Remember that the clue is in the title. ISO 27001 is an information security management system, not IT security. The standard covers all forms of information, all types of storage, all forms of processing and all methods of transmission.

Why implement the standard

There are many business benefits in having the ISO 27001 certification. More and more organisations (especially those in the Public Sector) are including certification as a requirement for tenders. Without it, you may not even get through the pre-qualification stage.

A well implemented management system, defines structure and standards for organisation governance; records management; process and staff management and also helps the organisation to demonstrate compliance with legislation, regulation and contractual obligations. This applies not just to ISO 27001, but also to other ISO Management standards such as ISO 9001 (Quality Management).

The Executive and Senior Management teams need to be satisfied that they will not get any nasty surprises. An organisation with a strong Information Security Management System, with clear standards; policies; leadership, training and awareness programmes is less likely to have a data breach, and will know how to address it if it does occur. The updated version of the Data Protection Act – the General Data Protection Regulation will require organisations to take a pro-active approach to privacy with data protection by design and default. Money, time and effort spent on building an effective Information Security Management System should bring efficiency benefits and could avoid a costly Information Commissioner’s Office (ICO) fine in the event of a breach.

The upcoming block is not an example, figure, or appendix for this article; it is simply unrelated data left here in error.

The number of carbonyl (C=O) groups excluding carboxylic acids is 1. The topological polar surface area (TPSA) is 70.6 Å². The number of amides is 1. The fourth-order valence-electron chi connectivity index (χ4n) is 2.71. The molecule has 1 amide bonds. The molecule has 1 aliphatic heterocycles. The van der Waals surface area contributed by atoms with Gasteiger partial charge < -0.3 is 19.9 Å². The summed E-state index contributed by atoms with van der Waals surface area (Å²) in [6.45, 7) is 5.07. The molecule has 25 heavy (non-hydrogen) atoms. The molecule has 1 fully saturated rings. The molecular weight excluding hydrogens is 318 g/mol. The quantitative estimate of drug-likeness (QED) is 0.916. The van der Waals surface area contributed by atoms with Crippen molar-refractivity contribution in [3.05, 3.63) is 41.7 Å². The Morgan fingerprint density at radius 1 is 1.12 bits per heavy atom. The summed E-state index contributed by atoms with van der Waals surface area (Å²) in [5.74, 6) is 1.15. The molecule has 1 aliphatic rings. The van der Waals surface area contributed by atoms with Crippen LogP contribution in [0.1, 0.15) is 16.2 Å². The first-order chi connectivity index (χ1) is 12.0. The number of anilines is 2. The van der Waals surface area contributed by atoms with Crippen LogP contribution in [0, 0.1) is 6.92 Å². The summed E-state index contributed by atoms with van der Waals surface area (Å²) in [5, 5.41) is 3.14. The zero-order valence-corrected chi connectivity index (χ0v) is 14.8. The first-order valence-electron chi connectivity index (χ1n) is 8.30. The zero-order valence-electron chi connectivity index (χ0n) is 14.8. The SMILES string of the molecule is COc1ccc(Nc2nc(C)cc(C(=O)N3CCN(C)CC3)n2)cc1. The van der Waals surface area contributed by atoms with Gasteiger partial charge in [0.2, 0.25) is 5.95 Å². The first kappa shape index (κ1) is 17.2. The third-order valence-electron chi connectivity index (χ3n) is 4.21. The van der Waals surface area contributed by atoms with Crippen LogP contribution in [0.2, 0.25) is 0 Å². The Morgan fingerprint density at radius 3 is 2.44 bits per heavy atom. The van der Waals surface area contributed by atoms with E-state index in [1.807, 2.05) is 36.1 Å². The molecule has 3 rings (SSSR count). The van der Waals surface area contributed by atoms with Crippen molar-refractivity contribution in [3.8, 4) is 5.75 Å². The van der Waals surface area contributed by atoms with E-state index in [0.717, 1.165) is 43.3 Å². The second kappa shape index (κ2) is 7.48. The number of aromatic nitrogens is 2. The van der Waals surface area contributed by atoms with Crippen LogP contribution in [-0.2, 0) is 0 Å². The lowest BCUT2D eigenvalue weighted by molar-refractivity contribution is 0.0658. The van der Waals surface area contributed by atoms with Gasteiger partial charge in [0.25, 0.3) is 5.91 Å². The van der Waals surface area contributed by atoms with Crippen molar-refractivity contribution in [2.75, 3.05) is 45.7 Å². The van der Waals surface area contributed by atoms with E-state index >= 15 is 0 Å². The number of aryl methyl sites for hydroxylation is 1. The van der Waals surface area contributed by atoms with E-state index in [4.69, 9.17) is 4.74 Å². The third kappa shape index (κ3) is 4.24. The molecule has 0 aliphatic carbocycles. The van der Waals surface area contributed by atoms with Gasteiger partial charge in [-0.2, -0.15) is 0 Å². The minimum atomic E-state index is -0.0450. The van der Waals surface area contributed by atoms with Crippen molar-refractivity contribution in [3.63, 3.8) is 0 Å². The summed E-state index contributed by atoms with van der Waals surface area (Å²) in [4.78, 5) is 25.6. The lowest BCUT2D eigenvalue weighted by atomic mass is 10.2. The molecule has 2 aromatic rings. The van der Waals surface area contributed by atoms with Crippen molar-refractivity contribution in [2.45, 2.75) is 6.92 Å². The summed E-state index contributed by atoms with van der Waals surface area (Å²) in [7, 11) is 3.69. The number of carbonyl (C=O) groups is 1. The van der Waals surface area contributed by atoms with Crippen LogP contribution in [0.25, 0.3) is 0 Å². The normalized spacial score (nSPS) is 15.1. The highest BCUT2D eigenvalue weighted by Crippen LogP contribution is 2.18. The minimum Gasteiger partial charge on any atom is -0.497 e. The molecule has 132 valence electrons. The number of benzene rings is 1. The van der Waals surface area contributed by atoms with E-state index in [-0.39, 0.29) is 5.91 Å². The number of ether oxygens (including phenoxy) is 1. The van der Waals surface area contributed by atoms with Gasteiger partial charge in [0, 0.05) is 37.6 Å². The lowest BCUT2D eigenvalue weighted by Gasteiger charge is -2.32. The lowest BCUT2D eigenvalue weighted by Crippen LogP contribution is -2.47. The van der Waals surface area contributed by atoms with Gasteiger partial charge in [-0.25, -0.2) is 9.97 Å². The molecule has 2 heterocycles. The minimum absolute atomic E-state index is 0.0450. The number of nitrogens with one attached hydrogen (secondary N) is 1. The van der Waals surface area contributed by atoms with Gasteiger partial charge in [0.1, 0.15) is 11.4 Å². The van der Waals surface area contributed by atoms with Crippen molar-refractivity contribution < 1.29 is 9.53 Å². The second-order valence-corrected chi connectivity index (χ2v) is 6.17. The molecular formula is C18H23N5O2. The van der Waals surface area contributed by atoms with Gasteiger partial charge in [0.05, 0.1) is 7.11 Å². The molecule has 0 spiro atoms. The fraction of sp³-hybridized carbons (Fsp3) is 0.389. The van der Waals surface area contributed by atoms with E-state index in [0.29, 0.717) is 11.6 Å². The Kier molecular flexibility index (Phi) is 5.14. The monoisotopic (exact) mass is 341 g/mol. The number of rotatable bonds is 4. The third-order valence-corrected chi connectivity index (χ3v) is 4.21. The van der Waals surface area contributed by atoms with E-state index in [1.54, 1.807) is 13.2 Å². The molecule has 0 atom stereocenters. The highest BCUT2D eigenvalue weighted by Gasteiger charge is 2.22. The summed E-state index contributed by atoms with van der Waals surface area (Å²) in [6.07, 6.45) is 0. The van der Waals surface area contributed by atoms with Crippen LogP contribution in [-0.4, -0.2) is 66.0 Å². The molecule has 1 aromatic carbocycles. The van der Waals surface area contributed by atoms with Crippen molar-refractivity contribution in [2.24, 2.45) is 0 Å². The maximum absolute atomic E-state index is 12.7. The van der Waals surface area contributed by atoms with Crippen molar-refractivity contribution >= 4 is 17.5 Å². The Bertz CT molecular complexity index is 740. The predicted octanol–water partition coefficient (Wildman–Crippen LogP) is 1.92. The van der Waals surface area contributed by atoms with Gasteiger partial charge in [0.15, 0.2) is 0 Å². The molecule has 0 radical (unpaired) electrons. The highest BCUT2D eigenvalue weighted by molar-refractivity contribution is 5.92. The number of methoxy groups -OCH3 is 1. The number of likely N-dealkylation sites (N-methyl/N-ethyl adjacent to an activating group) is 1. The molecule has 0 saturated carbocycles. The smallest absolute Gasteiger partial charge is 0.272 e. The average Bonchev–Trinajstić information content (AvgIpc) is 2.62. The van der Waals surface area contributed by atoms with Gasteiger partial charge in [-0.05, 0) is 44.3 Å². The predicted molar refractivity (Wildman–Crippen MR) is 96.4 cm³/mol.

Why certification, why not compliance?

Many organisations assume they have a good security ethic and claim to comply with standards such as ISO 27001. Some may.

The only way to really demonstrate compliance is a certificate from an external certification body. This is a global standard so choose your certification body wisely; some of the certification bodies cover several countries, which will allow a single certificate across an organisation’s multi-national locations.

See: for more information.

Common Pitfalls

·         Lack of leadership and support
The ISMS is an important component of the organisation’s governance. Its most important resource is time. Staff must be given time to implement the system; Management must take the time to manage; monitor; review and approve the system, providing support to those who are implementing it. The right people should be given the responsibility of implementing the system – remember as previously mentioned; this is an INFORMATION management system, so should not just involve the IT team. Developing and managing an ISMS is not an add-on to be done when there is time to fit it in beside the Proper Job– it is a key part of the Proper Job and must be given the appropriate priority.

·         Inappropriate scope
It’s a common error to try to go too big or too small with the scope. Think about WHY you are going for the standard. If compliance is needed for a team, group or service, do you need to cover the whole organisation? Decide which departments contribute to the in-scope functions and then define boundaries. If you have attended a Requirements course or Management Briefing you will be better placed to make these decisions.